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Louis Pasteur(Rabies Vaccine)


When Louis began his work on rabies, it had already been discovered that the microbe that caused the disease was present in the saliva of its victims. Because madness is one of the symptoms of rabies, Louis reasoned that the microbe must attack the central nervous system.

Louis first studied the saliva of animals and humans who had died of rabies and confirmed the presence of a specific microbe, too small to be seen through a microscope, which we call a virus now. He then examined tissue from the brain and spinal cords of some of the victims and found the virus there too. Louis became certain it would be possible to make a vaccine using weakened strains of the disease-causing organism (attenuated vaccine) from a weakened strain of the virus.

At last, Louis was satisfied that he could prevent the dreaded disease in dogs, but he did not dare test the drug on a human volunteer. If Louis's rabies vaccine was found to be too strong for use in humans, trials using healthy people could result in their catching the dreaded disease.

Louis experimenting on a chloroformed rabbbit durng his search for a cure for rabies

But on 6 July, 1885, the decision to carry out a human trail was made for him. A nine-year-old boy, Joseph Meister, was brought to him by his distraught mother. Joseph had been bitten many times by a rabid dog in his village, alsace two days before, and she begged Louis to try to save her son. If the vaccine failed, Louis knew he would not be blamed for Joseph's death, but if Louis did nothing, Joseph was likely to die anyway. It was a terrible delemma for Louis, but he dicided the vaccine was Joseph only hope.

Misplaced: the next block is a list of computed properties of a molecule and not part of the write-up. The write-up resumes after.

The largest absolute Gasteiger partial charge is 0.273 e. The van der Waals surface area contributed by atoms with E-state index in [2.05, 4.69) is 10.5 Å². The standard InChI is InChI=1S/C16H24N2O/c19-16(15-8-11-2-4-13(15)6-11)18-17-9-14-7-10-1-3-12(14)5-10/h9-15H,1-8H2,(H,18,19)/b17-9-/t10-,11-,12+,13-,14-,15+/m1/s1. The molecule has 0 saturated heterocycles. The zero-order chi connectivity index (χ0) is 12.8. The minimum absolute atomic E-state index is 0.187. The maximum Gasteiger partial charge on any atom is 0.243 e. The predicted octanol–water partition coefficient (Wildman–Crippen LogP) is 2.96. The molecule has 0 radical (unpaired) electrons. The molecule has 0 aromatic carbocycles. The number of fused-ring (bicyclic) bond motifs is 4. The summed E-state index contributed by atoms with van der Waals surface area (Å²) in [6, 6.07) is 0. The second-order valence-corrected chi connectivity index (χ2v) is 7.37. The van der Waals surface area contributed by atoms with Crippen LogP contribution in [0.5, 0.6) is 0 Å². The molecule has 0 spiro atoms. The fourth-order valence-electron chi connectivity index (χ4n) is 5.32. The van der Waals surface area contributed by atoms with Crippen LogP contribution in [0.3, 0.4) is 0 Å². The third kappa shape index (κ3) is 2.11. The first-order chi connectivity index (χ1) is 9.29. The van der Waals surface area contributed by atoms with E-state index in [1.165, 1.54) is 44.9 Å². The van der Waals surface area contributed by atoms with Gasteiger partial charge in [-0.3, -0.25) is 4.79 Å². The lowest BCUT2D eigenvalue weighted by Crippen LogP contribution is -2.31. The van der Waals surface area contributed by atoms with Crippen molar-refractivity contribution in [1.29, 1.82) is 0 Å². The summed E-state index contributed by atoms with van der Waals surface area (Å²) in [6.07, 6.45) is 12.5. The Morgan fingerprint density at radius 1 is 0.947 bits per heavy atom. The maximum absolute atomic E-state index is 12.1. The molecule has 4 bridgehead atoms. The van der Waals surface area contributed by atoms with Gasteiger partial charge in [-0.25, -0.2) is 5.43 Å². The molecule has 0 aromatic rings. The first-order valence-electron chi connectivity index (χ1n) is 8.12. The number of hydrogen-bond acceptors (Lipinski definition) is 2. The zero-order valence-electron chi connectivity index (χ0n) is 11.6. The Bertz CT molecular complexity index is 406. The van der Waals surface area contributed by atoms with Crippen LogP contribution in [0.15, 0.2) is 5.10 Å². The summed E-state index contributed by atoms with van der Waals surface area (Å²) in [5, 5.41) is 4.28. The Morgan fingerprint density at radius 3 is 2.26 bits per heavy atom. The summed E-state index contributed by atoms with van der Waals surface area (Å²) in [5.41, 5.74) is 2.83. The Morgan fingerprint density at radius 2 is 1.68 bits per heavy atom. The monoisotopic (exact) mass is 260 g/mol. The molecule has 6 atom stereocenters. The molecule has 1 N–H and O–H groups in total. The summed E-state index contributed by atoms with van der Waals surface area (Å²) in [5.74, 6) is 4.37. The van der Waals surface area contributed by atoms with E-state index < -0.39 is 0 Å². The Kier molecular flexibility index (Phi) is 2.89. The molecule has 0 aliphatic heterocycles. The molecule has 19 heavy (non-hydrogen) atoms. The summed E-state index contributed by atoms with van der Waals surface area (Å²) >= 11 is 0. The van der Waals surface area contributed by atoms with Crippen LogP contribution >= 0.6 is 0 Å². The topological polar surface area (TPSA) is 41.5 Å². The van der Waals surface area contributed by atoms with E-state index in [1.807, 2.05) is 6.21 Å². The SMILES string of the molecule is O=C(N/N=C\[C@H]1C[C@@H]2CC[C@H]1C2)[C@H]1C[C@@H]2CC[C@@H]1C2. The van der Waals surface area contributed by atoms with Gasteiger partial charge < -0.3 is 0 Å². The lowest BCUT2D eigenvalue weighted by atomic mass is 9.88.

Louis's pupil, Emile Roux, inoculating a boy against rabies at the Pasteur Institue

Louis injected the vaccine into Joseph twelve times over the course of ten days. Joseph's bites healed, and he went home several days after the treatment without having contracted rabies. Young Joseph felt he owed his life to Louis and when he grew up, he became the gatekeeper at the Pasteur Institute, where he took special care of Louis's tomb.

The news of the cure flashed throughout Europe, and victims of bites from rabid animals flooded into Paris to received Louis's treatment.

Louis had successfully developed a vaccine for use in humans from one made for animals. The developed of the rabies vaccine had saved thousands of lives and showed the way for the development of vaccines against many other diseases. Louis had won the battle against rabies.

Pasteur outstanding achievement in developing a rabies vaccine earned him a praise and further fame.